In the morning, he walked me home. I had so many questions, but didn’t know how to ask them, so we walked in silence.
As we approached the street my house was on, I could sense something was wrong. There was a tension in the air. We turned the corner and I stopped dead. There was my father, shouting orders at the guards.
“He wasn’t due back until tomorrow,” I could feel the fear spreading through my veins like ice.
Jack took my hand, “we’ll figure something out.”
We started forward slowly, hand in hand. My father didn’t see us straightaway, too busy berating the guards for my absence. We stopped behind him and Jack coughed politely. “Mr Mayor,” he began, “I have come to request permission to court your daughter.”
My father turned and grabbed me by the arm. “My daughter,” his voice was low, cold, hard, “knows she will marry only who I tell her to marry. She also knows better than to leave the house, unchaperoned,” he added, almost as an afterthought. He stabbed a finger at Jack, “I should have you arrested for kidnapping her. And I will, if I ever see you again.”
He started pulling me toward the house. Jack made as if to follow, but I shook my head. I’ll be fine, keep yourself safe, I tried to tell him with a look.
My father dragged me into the house. He had such long strides, my feet could barely keep up. He slammed the door and then the yelling came, about my lack of regard for his reputation, leaving the house dressed as I was, staying out all night in the company of someone of a lower class and a known revolutionary. “And you let That Woman into the house, when you know I have forbidden it.”
I stopped cold, “how did you know about that?”
“The servants, at least, are loyal to me,” he snapped, yanking my arm to get me moving again. He dragged me to the basement, flung open the door and pushed me down into the darkness. “You’ll be down there until you learn some obedience.” I heard the door slam, and the lock click shut.
I sat in the cold and dark. I pulled my coat tighter around me. It was Jack’s that I had borrowed the night before. It made me feel safer, knowing he was outside, even though he couldn’t help. I hoped he wouldn’t try anything stupid. This was the angriest I’d seen my father since that night long ago, the last time I’d seen my mother. I had just turned six. She told me to stay in my room, and I had hidden under the bed, afraid of the shouting and crashing I could hear through the floorboards. When I had crept downstairs in the morning, she was gone. Even at that age, I knew better than to ask where she was.
It made me shudder to think of it. I tried to conjure up memories of her, but they were elusive. I put my hands in the pockets of the coat for warmth and found something tucked inside. The photo from Jack’s mantelpiece. My mother smiled out at me. Whatever happened, she had never been afraid of my father. As I looked at the photo, a faint memory drifted into my mind of a lullaby she would sing to me as a child. I hummed it softly and gradually drifted off into a fitful sleep.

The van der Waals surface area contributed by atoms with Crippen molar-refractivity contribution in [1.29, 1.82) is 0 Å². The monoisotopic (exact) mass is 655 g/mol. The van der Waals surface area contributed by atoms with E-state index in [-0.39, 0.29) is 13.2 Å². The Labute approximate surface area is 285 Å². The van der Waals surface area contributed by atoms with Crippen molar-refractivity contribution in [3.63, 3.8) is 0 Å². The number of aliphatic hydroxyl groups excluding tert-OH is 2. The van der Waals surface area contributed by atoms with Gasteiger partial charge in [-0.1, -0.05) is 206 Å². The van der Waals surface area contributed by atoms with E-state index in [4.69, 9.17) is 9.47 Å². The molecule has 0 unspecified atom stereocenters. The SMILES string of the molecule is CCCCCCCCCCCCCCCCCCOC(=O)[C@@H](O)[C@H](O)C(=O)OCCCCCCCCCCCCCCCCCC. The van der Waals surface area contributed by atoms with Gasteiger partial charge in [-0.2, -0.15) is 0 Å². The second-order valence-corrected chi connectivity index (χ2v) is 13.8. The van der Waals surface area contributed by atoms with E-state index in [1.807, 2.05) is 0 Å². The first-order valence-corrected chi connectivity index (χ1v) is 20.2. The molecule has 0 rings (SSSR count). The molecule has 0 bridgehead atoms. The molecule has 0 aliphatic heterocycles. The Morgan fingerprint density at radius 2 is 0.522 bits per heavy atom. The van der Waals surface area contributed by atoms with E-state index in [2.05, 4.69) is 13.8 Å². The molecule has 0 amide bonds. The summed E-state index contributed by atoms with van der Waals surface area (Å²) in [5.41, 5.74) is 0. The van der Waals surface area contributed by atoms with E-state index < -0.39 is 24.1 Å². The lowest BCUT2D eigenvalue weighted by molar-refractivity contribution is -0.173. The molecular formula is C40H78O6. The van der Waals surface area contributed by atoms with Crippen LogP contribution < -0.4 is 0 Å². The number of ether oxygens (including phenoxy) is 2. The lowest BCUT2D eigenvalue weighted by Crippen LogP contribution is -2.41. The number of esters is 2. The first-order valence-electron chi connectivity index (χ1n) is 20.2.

A storm broke in the night and I was woken sharply by a flash of lightning and a crash of thunder. As the thunder died, I realised I could hear the melody of the lullaby faintly echoing around the room. I suddenly knew I was no longer alone. I could feel her presence next to me.
In the next flash of lightning I could see her, the same blue dress, pale skin, dark hair styled elegantly. She leant forward to kiss my forehead and then looked deep into my eyes, as if she were memorising my features. I felt rather than heard her say she would make things right. And then she was gone.
I don’t know how long I was in the cellar. I wondered what punishment my father had in store for me. But when the door eventually creaked open, it wasn’t him but my Godmother who was standing at the top of the stairs. She gently drew me up into the house, settled me on the drawing room sofa, gave me water and sent a servant to find me some food.
“He was found this morning,” she was saying. “He was slumped over his desk, gun in his hand.”
She showed me the note he had left. It said, simply, “I killed my wife.” But the writing wasn’t his.
I held up the photo I was still clutching tightly and showed my Godmother.
“I saw her,” I whispered. “She did this, she rescued me. It’s her writing.” And then I wept, not for him, but for her.
My Godmother held me until the tears subsided.
When I had recovered, she told me that soon she would help me pack what I needed to move in with her family, as she would now be my guardian. “But first,” she said, “if you are up to it, you have a visitor.”
I nodded, curious, and she went to open the door. Jack was sitting out in the corridor, but now he jumped to his feet. As I stood up to greet him, she whispered in my ear, “Guess who gets to arrange your marriage now.” She had that magic twinkle in her eye again.